Are you a giver or a taker?
If you’ve answered ‘taker’ then this is probably not for you.
If you consider yourself a giver, what inspires this?
The idea that giving is its own reward? A belief that this is what ‘good’ people do? Is it your religious beliefs? Or, are you a people-pleaser?
Regardless of the inspiration for giving, setting personal boundaries is essential for a happy life.
The big difference between givers and takers is that the former do not keep a tally of their gifts in order to receive. Their reward is how giving makes them feel about themselves.
Takers can still be generous with their money, time, labour or expertise, but they will keep score. At some point, they will demand, or at least expect, a return on those gifts.
Often it’s a one-way tally, with no record being kept for what others have done for them.
Takers will happily accept favours and are often not shy to ask for them. Sometimes the request comes with a vague promise of future reciprocation.
Often, the takers have convinced themselves they are doing the givers a favour by accepting their help – obviously giving is what makes the givers happy.
The beauty of being a taker is that you will draw the line before people have the chance to take advantage of you.
Givers don’t feel the need to keep account of their generosity because they share a belief support will be there for them when they need it.
We’ve all heard the promises.
You give before you get.
For it is in giving that we receive.
Francis of Assisi
Happiness doesn’t result from what we get, but from what we give.
Givers understand the return for their gifts often comes in the form of spiritual and emotional enhancement.
While that is a noble achievement, the fact remains we are all still bound by human forces.
The spiritual and emotional gains do little to help you lift those heavy boxes when you are moving house and need a hand.
Or help you pay for a meal if you are broke.
They won’t help you spread the word about a fledgling business or provide a shoulder to cry on.
This is when reciprocation is needed and while givers do not keep score, they can be deeply shocked and dismayed when support is not forthcoming.
It is the moment they will be forced to re-examine the time and energy they have expended in giving to others. A time to take stock.
This time came recently for a young friend who was feeling very let down by those close to her.
She is a giver by nature and has spent much time and energy and even money helping her friends and family when asked. Often she volunteers to help when she sees a need.
As a born and bred people-pleaser myself, I could identify with her disillusionment.
I was never much good at setting personal boundaries when it came to giving.
People pleasers are possibly the most vulnerable of all givers because their sense of self-worth comes from their ability to make others happy.
It makes it difficult to say ‘no’ and mandatory to provide help and support whenever they see the need.
They can’t keep score, even if they wanted to because giving is a continual state for them.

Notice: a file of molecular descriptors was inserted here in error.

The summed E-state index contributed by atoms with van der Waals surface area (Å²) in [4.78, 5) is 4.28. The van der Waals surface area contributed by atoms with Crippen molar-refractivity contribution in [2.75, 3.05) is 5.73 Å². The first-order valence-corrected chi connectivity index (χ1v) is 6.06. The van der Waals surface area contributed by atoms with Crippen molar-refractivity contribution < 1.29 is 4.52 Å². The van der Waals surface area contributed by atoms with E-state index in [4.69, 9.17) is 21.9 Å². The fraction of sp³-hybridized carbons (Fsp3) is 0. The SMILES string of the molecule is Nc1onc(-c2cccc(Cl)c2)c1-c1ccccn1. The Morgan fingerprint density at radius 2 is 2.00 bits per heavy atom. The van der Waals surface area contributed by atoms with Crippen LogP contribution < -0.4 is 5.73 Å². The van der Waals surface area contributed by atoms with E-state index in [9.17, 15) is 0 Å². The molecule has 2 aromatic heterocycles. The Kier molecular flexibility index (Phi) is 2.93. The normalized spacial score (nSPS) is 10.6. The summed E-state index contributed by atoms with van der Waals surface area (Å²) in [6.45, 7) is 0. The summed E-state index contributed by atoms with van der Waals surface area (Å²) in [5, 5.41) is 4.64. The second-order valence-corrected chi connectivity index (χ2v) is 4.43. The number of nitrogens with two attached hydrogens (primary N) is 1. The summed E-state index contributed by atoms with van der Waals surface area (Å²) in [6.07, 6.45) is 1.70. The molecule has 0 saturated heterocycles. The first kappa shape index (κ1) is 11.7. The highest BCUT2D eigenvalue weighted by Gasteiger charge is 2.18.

They rarely ask for help, more comfortable in their role as helpers.
However, there will be times of need when they may boldly make a request and a lack of support can be demoralising.
There have been many occasions I have felt the sting when friends who I had nothing but time for, had no time for me when I needed them.
The years have taught me a few secrets when it comes to giving.
HOW TO SET BOUNDARIES AND IMPROVE LIFE
I still believe that giving, in all its forms, is its own reward. You cannot help but feel good about yourself when you’ve shown support, kindness, and love for someone else.
SELECT GIVING TARGETS
There is no need to give up on giving. The trick is to spread that time, energy and money in the right direction.
There will always be those who take advantage and it’s important to spot them quickly. This is not always easy as they may be gushing gratitude, but they could be empty words. These people will be quick to ask for more help.
If you keep giving to these people you run the risk of being sucked dry.
Those who are sincere about their gratitude will find a way, through action and not just words, to let you know this. They are a good target for your urge to give as they will not allow you to feel adrift at sea when you need help.
Strangers make wonderful giving targets, especially if the gift is wrapped in a random act of kindness. This is the kind of giving that truly delights the soul and leaves no room for feelings of hurt and rejection.
PRACTISE SAYING NO – WITHOUT EXCUSES
I am still not quite comfortable with the feel of my lips, the tilt of my tongue and the air in my mouth when I utter this word. But it is getting easier.
I am improving at anticipating requests and deciding ahead of time how I will deal with them.
When an unexpected request comes along I often use a delay tactic such as the need to check my schedule.
I have been known to spend that extra time practising saying no.
REMEMBER THAT GIVING TO YOURSELF IS STILL GIVING
Givers often feel guilty about giving to themselves. As a result, they don’t give themselves enough time to complete tasks or relax as they take on more and more commitments.
They often do not give themselves enough credit for their achievements.
They do not give themselves the self-love and self-care required to continue as givers.
Make it a daily habit to give to yourself first and it will become easier to set boundaries and improve your life.
Wishing you a gleeful and giving week, Tamuria.